Dan: What’s your role on the Launchpad team?
Laura: I’m the Launchpad Support Specialist, so my job is pretty varied each day. Launchpad is rather larger than I first ever thought or had experience in using but it’s great to see so many people use it on a daily basis.
My role is to help people via email or IRC with their queries or point them in the right direction of where they can get more information or submit a bug or help them achieve something. I also look after Launchpad bugs and questions each day and it’s fascinating to see the varying questions we get on there so it’s a great way to learn and also see what interesting projects are on Launchpad and the communities that use it.
Dan: You’ve been working on Launchpad as a community member for a while though yeah?
I’ve been using it in the Ubuntu community in the past for blueprints, reporting bugs and and tracking issues and the odd time if I can help out in translations.
Dan: What’s been the biggest challenge in your new role so far?
Laura: Bazaar and PPAs both of which are bizarre to me at present, but the folks in the Launchpad and Bazaar teams have been really helpful to me and really made working with them easy.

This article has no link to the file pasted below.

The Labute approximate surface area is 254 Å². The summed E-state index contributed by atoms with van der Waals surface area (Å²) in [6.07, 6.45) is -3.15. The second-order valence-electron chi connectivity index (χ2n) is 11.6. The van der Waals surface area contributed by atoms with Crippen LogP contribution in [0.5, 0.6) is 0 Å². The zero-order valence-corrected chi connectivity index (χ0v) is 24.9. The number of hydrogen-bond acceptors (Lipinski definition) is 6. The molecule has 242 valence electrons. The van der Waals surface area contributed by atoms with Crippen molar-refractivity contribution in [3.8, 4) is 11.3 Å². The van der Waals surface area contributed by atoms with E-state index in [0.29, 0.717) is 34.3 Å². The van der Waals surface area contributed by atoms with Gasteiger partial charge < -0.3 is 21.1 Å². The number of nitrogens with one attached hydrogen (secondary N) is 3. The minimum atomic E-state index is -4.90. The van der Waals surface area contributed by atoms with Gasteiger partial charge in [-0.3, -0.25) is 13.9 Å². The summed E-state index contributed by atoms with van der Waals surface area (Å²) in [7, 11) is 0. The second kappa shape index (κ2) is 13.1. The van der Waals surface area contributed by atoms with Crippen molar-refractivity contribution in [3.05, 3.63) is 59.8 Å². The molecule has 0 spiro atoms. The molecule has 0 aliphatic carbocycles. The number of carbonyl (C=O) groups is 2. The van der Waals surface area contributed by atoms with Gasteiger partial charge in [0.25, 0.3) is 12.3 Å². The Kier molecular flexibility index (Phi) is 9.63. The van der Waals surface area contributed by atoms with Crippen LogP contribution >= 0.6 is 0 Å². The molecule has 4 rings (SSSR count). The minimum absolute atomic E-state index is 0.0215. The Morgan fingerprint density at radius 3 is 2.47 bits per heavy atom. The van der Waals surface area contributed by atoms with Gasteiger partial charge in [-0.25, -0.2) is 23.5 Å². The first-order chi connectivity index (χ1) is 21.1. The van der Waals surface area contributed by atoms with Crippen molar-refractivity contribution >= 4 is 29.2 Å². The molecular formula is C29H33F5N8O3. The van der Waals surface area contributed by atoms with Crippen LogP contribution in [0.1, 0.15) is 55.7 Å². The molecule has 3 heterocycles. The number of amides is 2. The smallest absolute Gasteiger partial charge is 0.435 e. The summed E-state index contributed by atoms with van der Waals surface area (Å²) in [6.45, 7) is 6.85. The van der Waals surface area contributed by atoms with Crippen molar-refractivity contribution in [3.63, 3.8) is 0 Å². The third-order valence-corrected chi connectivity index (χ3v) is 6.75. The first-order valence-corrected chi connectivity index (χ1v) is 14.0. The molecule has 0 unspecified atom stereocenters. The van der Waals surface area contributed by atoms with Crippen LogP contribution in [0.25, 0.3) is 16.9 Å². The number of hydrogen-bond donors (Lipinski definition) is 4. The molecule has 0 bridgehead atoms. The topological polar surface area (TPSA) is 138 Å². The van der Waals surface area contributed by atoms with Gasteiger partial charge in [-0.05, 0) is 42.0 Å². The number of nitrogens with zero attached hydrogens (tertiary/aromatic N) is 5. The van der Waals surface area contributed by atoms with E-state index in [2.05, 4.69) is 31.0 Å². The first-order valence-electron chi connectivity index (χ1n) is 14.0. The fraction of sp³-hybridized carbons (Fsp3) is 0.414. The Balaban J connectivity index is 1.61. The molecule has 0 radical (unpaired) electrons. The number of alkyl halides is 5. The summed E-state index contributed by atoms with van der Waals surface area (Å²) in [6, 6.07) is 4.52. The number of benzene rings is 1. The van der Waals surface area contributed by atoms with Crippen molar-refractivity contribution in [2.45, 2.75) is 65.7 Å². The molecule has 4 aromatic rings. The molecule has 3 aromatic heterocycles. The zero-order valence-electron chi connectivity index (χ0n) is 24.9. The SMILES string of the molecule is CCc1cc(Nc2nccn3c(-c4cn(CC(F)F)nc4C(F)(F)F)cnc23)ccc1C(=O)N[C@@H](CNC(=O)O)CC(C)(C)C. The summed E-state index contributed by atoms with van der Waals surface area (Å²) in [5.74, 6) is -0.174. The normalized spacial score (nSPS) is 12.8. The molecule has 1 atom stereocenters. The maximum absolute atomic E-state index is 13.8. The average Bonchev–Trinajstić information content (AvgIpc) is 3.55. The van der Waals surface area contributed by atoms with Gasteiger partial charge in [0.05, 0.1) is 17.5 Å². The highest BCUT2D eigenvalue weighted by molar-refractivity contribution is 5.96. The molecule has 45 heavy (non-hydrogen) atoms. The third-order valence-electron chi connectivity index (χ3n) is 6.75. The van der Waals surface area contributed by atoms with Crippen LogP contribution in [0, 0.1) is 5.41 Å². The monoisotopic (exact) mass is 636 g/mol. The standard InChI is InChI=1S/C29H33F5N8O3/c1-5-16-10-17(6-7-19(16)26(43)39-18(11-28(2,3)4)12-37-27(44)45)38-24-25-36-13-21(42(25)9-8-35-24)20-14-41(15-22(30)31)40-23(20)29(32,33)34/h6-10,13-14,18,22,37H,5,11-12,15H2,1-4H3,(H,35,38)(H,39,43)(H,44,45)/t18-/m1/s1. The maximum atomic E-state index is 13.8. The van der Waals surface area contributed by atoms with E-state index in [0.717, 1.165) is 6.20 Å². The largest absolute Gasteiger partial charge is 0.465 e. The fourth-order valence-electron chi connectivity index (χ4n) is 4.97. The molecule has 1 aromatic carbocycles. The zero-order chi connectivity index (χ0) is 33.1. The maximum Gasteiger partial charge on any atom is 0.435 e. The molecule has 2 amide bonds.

Dan: Where do you work, and what can you see from your window?
Laura: I live in London, and work from home four days a week so when I look out the window I see the reflection of the London Eye. The other day a week I head into Canonical HQ.
Dan: If time/money was not an issue, what would you change about Launchpad?
Laura: Oh I’d love to make Launchpad translatable as I do know many people who love to get more involved, having it translated would help here. I’d also love to get more of the developer community involved in Launchpad, and where Launchpad isn’t doing what they’d like get them to submit patches and get them more involved in the process. It’s open source after all
Dan: How did you first start to get involved in the open source community?
Laura:I got involved when I was in college where I was roped into joining our computer society Skynet. Soon I became treasurer and event organiser and then eventually president of the society and got involved running open source conferences. Never looked back since!